I made several telephone calls to the E-Citizen customer care number for help, but my calls went unanswered. I then decided to call the Huduma Centre (a Government Service Centre), a one-stop shop for National Government services, for help on how to solve the verification code issue. After explaining my challenge to the agent, he asked whether I had a Twitter handle. I said that I did, and he suggested that the best way to get a response from the E-Citizen Department was to tweet them, to direct message them via Twitter. I took the agent’s advice but received a message from Twitter stating that I could only direct message a person or entity who follows me.

I decided that I would try to contact the E-Citizen Department through Facebook after realising they used the platform and sent them a direct message explaining my verification code dilemma on a Saturday morning. By Saturday evening, I received a message back from someone, who I believe was a customer service person or official on the other end asking me to, ‘Kindly forward my ID Number,’ which I did. Minutes later, I received a message saying, ‘Your Account has been Reset… You can Proceed to Log in.’ I checked my account and was able to log in and make my passport application. I thanked the person for their help, but could not help but wonder:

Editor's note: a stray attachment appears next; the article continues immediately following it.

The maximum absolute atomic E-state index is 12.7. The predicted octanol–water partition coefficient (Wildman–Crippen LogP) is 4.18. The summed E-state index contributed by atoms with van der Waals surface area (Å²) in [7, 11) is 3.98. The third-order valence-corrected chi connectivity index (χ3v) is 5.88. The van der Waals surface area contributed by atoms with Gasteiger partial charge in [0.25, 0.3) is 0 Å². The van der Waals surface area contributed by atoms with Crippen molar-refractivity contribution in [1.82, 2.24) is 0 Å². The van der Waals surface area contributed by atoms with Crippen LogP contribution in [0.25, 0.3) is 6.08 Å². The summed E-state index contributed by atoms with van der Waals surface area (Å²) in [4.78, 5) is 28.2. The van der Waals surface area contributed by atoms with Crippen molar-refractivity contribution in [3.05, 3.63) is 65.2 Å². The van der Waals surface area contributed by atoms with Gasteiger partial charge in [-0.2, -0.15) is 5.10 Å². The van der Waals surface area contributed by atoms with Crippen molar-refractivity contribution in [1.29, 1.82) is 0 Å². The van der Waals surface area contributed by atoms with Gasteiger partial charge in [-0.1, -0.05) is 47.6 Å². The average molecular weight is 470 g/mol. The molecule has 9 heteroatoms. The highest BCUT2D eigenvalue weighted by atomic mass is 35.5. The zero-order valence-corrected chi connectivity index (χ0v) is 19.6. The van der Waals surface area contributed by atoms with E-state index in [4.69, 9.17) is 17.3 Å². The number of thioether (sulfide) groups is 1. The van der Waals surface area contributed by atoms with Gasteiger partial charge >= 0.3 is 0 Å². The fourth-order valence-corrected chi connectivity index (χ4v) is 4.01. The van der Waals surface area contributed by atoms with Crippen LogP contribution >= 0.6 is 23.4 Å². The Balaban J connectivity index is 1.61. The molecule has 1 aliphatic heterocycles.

1. What concerns should we all be aware of while submitting personal information such as our ID Numbers via social media? There have been reports that Facebook reads direct messages sent via Facebook Messenger. Who has access to my ID Number on the back-end, Facebook or otherwise, and what can they do with it? These questions are worth considering because a Kenyan ID Number contains ‘all your information’. It reveals, or can be used to access, among other information, someone’s date of birth, gender, district of birth, where one lives (district, location and sub-location) and biometrics.
  2. How people without technology and internet connectivity access government services offered on the E-Citizen portal?
  3. Why government agencies are more inclined to use social media platforms for service delivery?

About the project

Places and populations that were previously digitally invisible are now part of a ‘data revolution’ that is being hailed as a transformative tool for human and economic development. Yet this unprecedented expansion of the power to digitally monitor, sort, and intervene is not well connected to the idea of social justice, nor is there a clear concept of how broader access to the benefits of data technologies can be achieved without amplifying misrepresentation, discrimination, and power asymmetries.

We therefore need a new framework for data justice integrating data privacy, non-discrimination, and non-use of data technologies into the same framework as positive freedoms such as representation and access to data. This project will research the lived experience of data technologies in high- and low-income countries worldwide, seeking to understand people’s basic needs with regard to these technologies. We will also seek the perspectives of civil society organisations, technology companies, and policymakers.